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Vodak

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Given your situation running a manual machine I don't think you'll see enough of a benefit from running the high dollar tooling to justify it's cost. It just doesn't have the rigidity, spindle speed and feed consistency of the big CNC's these guys are running. Will an expensive cutter work better? Yes, but is the cost justified for what you're doing? Probably not.
If I were in your position, I would probably buy a couple mid range carbides in a few common sizes to match the work you expect to do. Maybe 1/2, 3/8, 1/4, 1/8, 1/16. If you're running soft metals as well as steel get a mix of 2 and 4 flute cutters for each size. Soft metal will gall up and pack off the flutes of a 4 flute. Whatever the house brand is from a respectable tooling supply company like MSC, McMaster, etc. Not the cheapest you can find on E-Bay, or from that tool guy at the flea market though.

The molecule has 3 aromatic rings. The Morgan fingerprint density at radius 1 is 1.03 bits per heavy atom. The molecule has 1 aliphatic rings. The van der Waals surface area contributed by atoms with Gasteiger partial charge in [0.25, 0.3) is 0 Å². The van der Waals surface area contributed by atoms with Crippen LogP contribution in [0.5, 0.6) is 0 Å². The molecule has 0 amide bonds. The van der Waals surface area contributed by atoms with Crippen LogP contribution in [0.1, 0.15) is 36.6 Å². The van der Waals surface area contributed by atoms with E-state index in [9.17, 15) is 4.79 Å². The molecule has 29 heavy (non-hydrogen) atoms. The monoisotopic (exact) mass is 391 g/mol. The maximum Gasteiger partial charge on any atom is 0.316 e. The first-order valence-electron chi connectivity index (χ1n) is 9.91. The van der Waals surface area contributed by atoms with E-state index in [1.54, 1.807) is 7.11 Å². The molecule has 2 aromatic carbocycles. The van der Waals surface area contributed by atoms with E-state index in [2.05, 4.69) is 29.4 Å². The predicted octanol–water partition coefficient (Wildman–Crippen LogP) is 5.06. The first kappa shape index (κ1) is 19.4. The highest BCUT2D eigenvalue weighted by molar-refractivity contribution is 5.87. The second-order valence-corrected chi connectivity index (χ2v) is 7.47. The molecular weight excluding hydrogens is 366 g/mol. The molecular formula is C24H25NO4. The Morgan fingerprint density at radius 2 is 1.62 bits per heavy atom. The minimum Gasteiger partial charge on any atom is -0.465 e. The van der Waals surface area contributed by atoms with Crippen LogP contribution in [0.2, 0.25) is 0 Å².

Buy specialty tools in HSS and run them carefully unless the task demands carbide. If the curiosity of what a high end cutter will do for you is too strong to resist, buy one or two in a size you use a lot (IE a 1/4) and compare the work done with that, to a new mid range. My experience has been that you get better return on multiple cheaper end mills than one high dollar mill for most manual work, especially if you're new to it. A fancy tool with the tips burned off makes just as big a mess as a cheap tool with the tips burned off.
 
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sirhrmechanic